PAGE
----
None of this will sound unfamiliar to anyone familiar with discussions about intersectionality. In case you don’t know what intersectionality is, let’s start with the definition (I warned you in the title we would get to dictionary topics in this post!):
intersectionality noun the interconnected nature of social categorizations such as race, class, gender, and sexual orientation as they apply to a given individual or group, regarded as creating overlapping and interdependent systems of discrimination or disadvantage.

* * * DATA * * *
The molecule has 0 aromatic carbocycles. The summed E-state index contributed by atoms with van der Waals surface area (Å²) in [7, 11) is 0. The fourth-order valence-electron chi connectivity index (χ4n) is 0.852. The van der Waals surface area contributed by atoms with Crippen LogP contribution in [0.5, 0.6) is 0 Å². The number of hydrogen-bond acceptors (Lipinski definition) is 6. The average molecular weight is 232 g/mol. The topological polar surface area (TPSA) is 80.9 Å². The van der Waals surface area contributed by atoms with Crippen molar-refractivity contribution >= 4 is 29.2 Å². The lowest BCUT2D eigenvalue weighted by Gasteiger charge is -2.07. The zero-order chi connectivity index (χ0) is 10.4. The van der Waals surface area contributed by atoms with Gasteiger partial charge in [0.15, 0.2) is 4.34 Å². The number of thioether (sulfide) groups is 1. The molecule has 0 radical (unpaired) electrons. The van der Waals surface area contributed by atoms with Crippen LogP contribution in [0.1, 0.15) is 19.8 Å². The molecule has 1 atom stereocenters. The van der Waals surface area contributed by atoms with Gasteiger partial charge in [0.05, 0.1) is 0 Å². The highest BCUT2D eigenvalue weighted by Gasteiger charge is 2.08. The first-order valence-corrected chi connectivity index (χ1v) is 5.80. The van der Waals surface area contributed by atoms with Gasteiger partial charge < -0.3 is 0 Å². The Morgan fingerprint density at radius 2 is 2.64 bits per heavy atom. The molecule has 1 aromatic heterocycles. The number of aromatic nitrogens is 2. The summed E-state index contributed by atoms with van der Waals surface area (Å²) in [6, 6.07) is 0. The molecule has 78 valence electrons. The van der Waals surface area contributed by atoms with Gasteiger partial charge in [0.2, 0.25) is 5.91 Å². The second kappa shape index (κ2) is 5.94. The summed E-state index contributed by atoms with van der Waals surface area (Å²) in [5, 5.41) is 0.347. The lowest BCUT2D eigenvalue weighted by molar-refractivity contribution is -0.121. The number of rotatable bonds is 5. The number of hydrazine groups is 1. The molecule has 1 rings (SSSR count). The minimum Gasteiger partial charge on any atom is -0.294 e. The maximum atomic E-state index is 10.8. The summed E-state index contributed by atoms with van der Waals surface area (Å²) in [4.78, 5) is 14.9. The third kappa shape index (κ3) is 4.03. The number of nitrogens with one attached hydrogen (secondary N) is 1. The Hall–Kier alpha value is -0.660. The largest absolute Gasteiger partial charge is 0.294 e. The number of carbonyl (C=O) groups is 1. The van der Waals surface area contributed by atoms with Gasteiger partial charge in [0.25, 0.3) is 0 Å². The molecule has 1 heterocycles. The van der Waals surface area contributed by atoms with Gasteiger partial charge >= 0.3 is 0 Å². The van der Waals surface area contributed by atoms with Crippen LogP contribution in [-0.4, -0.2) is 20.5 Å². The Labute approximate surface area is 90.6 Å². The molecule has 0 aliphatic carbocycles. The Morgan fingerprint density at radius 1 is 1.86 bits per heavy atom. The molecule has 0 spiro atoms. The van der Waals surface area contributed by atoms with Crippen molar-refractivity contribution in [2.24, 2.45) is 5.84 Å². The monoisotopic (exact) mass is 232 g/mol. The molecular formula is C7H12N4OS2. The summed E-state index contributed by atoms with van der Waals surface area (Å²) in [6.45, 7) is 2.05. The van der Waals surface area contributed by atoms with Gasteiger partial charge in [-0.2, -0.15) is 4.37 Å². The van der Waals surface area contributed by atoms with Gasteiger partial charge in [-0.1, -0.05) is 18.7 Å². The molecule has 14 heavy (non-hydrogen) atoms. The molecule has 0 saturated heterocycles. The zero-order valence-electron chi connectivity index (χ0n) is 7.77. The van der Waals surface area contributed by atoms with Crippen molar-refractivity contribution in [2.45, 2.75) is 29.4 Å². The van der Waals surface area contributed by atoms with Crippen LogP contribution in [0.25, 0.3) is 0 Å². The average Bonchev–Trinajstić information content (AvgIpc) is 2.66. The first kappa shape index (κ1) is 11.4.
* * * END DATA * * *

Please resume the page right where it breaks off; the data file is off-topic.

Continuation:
So another reason that you can’t claim that the rainbow is a universal symbol that applies to all queer people is because the experience of being queer isn’t the same for all categories of queer people. It’s kind of like the people who make that argument that you shouldn’t let a black actor portray James Bond or a woman portray Doctor Who because that would make the shows political. Insisting that the hero must be a white male is just as much a political statement as asking why the hero can’t be something else. Similarly, suggesting we should do something to make people of color feel more welcome is not racializing the Pride flag any more than resisting that inclusion is.